Do children feel warmer than adults? Overheating prevention in schools in the face of climate change.

Marije te Kulve*, Runa T. Hellwig, Froukje van Dijken, Atze Boerstra

*Corresponding author for this work

Research output: Contribution to book/anthology/report/conference proceedingBook chapterResearchpeer-review


Literature research indicates that thermal sensation of children might be different from common thermal comfort bands, with a tendency towards a warmer sensation than expected. In this chapter, possible reasons for these differences are explored. The activity level of children and their limited ability to apply adaptive behaviours are likely to play a role in the warmer sensation of children. Additionally, differences between sensation of adults and children might originate from a systematic error in measuring the operative temperature in schools and from the interpretation of subjective evaluation methods. To be able to include the observed differences in temperature guidelines for schools, the adaptability of children to temperature, but also the contribution of active cooling systems on climate change, should be considered. To overcome overheating in a healthy, energy- and cost-effective manner, the first approach should be to design schools such that the risk of overheating is minimized and adaptive opportunities are available: a resilient school design. This includes a design capable of preventing external heat gains, buffering indoor temperature induced by load peaks, allowing adaptive behaviour such as opening windows and the possibility to increase the air speed using fans and thereby allowing children to adapt to seasonal changes.

About the book (from publisher):
This book brings together some of the finest academics in the field to address important questions around the way in which people experience their physical environments, including temperature, light, air-quality, acoustics and so forth. It is of importance not only to the comfort people feel indoors, but also the success of any building as an environment for its stated purpose. The way in which comfort is produced and perceived has a profound effect on the energy use of a building and its resilience to the increasing dangers posed by extreme weather events, and power outages caused by climate change. Research on thermal comfort is particularly important not only for the health and well-being of occupants but because energy used for temperature control is responsible for a large part of the total energy budget of the built environment.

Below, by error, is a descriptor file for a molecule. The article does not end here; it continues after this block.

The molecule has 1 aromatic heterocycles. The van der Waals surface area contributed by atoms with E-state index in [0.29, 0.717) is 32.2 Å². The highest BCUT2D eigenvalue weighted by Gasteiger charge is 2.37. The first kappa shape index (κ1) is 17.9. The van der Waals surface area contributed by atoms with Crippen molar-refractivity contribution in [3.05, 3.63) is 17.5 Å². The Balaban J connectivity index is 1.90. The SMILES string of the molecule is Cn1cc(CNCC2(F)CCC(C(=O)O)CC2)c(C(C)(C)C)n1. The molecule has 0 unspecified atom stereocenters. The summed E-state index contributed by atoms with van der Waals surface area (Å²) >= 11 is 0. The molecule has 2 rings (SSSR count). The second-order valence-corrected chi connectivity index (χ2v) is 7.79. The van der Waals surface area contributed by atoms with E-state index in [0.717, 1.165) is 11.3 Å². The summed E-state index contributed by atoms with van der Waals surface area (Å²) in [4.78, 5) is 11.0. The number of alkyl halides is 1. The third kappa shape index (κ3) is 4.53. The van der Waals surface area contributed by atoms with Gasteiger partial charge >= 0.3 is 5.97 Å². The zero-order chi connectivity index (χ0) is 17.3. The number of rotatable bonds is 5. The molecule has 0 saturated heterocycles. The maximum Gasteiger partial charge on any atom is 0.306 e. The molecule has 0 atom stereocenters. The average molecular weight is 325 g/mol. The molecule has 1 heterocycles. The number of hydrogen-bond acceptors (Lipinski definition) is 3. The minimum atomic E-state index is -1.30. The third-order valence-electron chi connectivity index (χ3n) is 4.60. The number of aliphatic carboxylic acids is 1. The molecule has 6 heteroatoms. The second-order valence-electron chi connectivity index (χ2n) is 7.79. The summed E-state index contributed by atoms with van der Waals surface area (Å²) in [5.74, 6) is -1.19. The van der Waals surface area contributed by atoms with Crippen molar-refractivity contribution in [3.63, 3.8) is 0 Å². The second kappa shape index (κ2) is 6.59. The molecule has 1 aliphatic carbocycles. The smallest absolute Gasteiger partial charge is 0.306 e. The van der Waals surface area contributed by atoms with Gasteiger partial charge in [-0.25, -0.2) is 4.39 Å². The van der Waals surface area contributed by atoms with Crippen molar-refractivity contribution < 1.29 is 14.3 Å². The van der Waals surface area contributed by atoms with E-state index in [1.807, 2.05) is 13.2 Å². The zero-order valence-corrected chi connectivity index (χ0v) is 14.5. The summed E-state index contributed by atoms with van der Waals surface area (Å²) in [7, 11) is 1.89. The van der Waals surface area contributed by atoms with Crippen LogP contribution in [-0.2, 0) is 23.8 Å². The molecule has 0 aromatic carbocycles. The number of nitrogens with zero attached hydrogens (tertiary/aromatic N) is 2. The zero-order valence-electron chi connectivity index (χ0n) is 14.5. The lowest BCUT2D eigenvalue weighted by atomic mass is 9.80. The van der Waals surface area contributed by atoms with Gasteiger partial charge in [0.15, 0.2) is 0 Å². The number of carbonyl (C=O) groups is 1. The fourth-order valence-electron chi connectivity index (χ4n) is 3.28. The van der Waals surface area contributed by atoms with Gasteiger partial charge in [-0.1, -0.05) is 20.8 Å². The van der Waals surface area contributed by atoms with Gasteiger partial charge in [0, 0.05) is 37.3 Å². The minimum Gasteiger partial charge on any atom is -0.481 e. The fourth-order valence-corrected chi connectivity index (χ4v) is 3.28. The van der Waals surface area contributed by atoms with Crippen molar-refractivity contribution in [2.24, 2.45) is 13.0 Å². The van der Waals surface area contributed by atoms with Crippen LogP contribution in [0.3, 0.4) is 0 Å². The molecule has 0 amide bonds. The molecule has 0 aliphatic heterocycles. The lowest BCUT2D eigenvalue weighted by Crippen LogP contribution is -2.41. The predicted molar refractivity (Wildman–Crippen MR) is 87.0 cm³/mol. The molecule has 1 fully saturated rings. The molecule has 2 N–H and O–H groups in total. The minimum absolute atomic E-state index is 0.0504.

In recent years there has been an increasing focus on the vulnerabilities of the thermal comfort system; how and why are buildings failing to provide safe and agreeable thermal environments at an affordable price? Achieving comfort in buildings is a complex subject that involves physics, behaviour, physiology, energy conservation, climate change, and of course architecture and urban design. Bringing together the related disciplines in one volume lays strong, multi-disciplinary foundations for new research and design directions for resilient 21st century architecture. This book heralds workable solutions and emerging directions for key fields in building the resilience of households, organisations and populations in a heating world.
Original languageEnglish
Title of host publication Routledge Handbook of Resilient Thermal Comfort
EditorsFergus Nicol, Hom B. Rijal, Sue Roaf
Number of pages13
Publication date19 Apr 2022
ISBN (Print)ISBN 9781032155975
ISBN (Electronic)ISBN 9781003244929
Publication statusPublished - 19 Apr 2022
SeriesRoutledge International Handbooks


  • Thermal comfort
  • children
  • Overheating
  • school
  • adaptability
  • resilience
  • health
  • learning
  • clothing
  • behaviour
  • activity


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